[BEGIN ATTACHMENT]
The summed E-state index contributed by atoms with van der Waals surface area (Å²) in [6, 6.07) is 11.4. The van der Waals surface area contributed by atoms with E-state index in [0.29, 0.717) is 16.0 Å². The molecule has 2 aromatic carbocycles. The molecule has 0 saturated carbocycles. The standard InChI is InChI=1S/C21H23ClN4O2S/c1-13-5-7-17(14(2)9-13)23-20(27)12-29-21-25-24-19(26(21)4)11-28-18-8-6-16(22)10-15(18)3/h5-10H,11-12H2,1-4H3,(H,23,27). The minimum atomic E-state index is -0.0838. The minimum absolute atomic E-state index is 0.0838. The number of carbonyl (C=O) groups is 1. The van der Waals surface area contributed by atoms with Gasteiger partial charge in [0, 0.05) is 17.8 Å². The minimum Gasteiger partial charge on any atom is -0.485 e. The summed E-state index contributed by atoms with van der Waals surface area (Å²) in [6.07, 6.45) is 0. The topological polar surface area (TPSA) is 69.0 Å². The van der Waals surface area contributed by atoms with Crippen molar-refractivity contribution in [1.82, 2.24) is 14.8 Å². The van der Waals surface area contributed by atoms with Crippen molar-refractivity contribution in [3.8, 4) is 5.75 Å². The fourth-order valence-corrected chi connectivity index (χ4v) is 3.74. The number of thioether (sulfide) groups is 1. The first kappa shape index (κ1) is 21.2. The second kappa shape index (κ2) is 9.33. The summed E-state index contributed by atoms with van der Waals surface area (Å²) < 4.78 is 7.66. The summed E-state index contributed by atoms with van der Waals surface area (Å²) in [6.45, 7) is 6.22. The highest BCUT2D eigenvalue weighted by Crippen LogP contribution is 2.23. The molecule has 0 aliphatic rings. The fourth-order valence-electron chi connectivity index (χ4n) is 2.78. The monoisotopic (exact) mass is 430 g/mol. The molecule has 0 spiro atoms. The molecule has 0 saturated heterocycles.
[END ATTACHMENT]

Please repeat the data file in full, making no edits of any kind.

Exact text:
The summed E-state index contributed by atoms with van der Waals surface area (Å²) in [6, 6.07) is 11.4. The van der Waals surface area contributed by atoms with E-state index in [0.29, 0.717) is 16.0 Å². The molecule has 2 aromatic carbocycles. The molecule has 0 saturated carbocycles. The standard InChI is InChI=1S/C21H23ClN4O2S/c1-13-5-7-17(14(2)9-13)23-20(27)12-29-21-25-24-19(26(21)4)11-28-18-8-6-16(22)10-15(18)3/h5-10H,11-12H2,1-4H3,(H,23,27). The minimum atomic E-state index is -0.0838. The minimum absolute atomic E-state index is 0.0838. The number of carbonyl (C=O) groups is 1. The van der Waals surface area contributed by atoms with Gasteiger partial charge in [0, 0.05) is 17.8 Å². The minimum Gasteiger partial charge on any atom is -0.485 e. The summed E-state index contributed by atoms with van der Waals surface area (Å²) in [6.07, 6.45) is 0. The topological polar surface area (TPSA) is 69.0 Å². The van der Waals surface area contributed by atoms with Crippen molar-refractivity contribution in [1.82, 2.24) is 14.8 Å². The van der Waals surface area contributed by atoms with Crippen molar-refractivity contribution in [3.8, 4) is 5.75 Å². The fourth-order valence-corrected chi connectivity index (χ4v) is 3.74. The number of thioether (sulfide) groups is 1. The first kappa shape index (κ1) is 21.2. The second kappa shape index (κ2) is 9.33. The summed E-state index contributed by atoms with van der Waals surface area (Å²) < 4.78 is 7.66. The summed E-state index contributed by atoms with van der Waals surface area (Å²) in [6.45, 7) is 6.22. The highest BCUT2D eigenvalue weighted by Crippen LogP contribution is 2.23. The molecule has 0 aliphatic rings. The fourth-order valence-electron chi connectivity index (χ4n) is 2.78. The monoisotopic (exact) mass is 430 g/mol. The molecule has 0 spiro atoms. The molecule has 0 saturated heterocycles.